Talk:Trusted computing base

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The 3. reference is a dead link.

hi anyone I just want to know how command control communicatiob and intelligent systems[C3I] actice as a main part of the information technology sector rather than defence. please comment any idea


Not sure how to fix this[edit]

From the article:

barring any reason to believe otherwise, a computer is able to do everything that a general Turing machine can.

This is wrong for two reasons:

  • It is a fundamental given of computer science that no real computer is able to do everything that a general Turing machine can. To be able to do so would require infinite amounts of memory, for instance.
  • It isn't even relevant. A General Turing Machine is a model of computational ability, which is not even approximately related to satisfaction of security constraints. A perfectly behaving, sandboxed environment (e.g. like a flawless implementation of javascript in a web browser) is capable of emulating a general Turing machine just as well as any computer (i.e., it has limitations based on the size of memory available to it, but can otherwise perform the same calculations). This doesn't mean that it is insecure.

I'm not sure what model should be used to describe a computer without security restrictions, but any Turing-machine related model is not appropriate for this. JulesH 14:36, 3 May 2007 (UTC)

Historically incorrect[edit]

The article credits a 1992 paper by Butler Lampson et al for the term TCB. In fact, it was used 11 years earlier in John Rushby's famous separation-kernel paper [Rushby, 18th SOSP]. This might be the original definition, but I'm not sure. (I'll ask John next time I see him.) —Preceding unsigned comment added by Heiser (talkcontribs) 05:36, 19 February 2008 (UTC)

I checked and fixed. heiser (talk) 12:45, 11 August 2010 (UTC)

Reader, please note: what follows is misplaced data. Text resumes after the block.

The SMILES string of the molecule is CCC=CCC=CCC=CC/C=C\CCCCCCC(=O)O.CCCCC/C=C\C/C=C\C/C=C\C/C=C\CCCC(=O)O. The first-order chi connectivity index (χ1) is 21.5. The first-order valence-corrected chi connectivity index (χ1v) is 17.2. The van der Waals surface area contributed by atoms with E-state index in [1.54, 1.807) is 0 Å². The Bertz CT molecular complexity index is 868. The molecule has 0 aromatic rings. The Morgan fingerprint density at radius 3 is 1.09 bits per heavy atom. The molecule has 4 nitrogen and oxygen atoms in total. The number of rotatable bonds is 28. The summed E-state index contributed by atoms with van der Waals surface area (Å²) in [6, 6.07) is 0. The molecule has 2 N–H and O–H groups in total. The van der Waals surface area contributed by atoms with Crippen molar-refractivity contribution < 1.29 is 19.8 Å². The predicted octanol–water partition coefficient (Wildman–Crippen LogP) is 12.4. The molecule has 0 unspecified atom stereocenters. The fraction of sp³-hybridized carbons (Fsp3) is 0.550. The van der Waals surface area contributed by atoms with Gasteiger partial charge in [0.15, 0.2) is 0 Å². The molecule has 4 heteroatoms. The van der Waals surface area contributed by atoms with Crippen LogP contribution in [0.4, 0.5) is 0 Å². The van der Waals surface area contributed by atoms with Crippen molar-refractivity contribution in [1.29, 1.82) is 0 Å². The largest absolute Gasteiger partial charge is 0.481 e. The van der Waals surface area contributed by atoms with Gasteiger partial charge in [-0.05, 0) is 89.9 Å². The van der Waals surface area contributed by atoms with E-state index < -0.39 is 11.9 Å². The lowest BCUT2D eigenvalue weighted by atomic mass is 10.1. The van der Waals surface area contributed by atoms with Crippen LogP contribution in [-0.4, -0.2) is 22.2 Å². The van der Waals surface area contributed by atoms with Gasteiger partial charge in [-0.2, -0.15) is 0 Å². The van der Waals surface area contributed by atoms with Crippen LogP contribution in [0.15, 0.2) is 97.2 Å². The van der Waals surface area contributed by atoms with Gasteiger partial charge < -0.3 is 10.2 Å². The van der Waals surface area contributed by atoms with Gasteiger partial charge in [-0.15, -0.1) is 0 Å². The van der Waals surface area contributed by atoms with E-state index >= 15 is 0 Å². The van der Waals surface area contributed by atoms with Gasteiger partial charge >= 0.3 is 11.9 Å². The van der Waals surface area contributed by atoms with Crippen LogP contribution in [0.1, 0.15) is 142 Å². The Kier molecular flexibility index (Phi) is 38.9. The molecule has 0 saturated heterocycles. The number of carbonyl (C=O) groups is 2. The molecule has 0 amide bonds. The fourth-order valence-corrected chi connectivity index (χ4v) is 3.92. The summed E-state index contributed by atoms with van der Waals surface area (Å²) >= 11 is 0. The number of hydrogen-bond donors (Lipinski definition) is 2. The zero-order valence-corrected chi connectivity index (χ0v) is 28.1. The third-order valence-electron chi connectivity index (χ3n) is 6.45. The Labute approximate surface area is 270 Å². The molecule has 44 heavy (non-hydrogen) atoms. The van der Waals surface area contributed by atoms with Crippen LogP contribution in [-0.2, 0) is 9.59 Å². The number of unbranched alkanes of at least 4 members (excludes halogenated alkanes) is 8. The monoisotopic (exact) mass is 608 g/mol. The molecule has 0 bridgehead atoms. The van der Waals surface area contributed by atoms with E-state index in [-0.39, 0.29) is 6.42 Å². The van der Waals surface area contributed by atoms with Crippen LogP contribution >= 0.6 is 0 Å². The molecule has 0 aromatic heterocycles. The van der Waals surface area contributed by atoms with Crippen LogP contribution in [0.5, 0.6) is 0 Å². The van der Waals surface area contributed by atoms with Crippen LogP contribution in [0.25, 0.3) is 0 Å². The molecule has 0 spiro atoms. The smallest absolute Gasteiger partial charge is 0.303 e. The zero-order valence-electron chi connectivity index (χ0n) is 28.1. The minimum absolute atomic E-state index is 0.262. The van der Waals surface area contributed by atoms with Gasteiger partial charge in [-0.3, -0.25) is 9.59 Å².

Can someone help me if BIOS is a part of TCB? Thanks — Preceding unsigned comment added by Manishupasani (talkcontribs) 14:48, 19 August 2012 (UTC)

This article could use some updating, given recent developments[edit]

This article could really use some help to become up to date. Trusted Computing Base is a concept that will become very hot very soon. In this post-Snowden world, we find that core elements of devices used by virtually everyone may be compromised in many ways. SIM-cards containing cryptographic keys that are stolen. Network routers that are modified en route from the factory to the customer to enable intrusion by agencies. Computers that are delivered with malware installed that intercepts SSL communication with MITM attacks by forging certificates. It almost seems you can hardly trust an old pencil not to spy on you these days.

I think this article could benefit from both more formal content (for example by using or referring to Kernighan's Reflections on Trusting Trust. this blog by Steve Bellovin, also contains items of interest. Also, practical issues should be listed, not at least the issues that arise when using cloud-based services.

Alas, I do not feel qualified myself to contribute, so I hope someone more qualified might want to look into this. --Lasse Hillerøe Petersen (talk) 15:58, 21 February 2015 (UTC)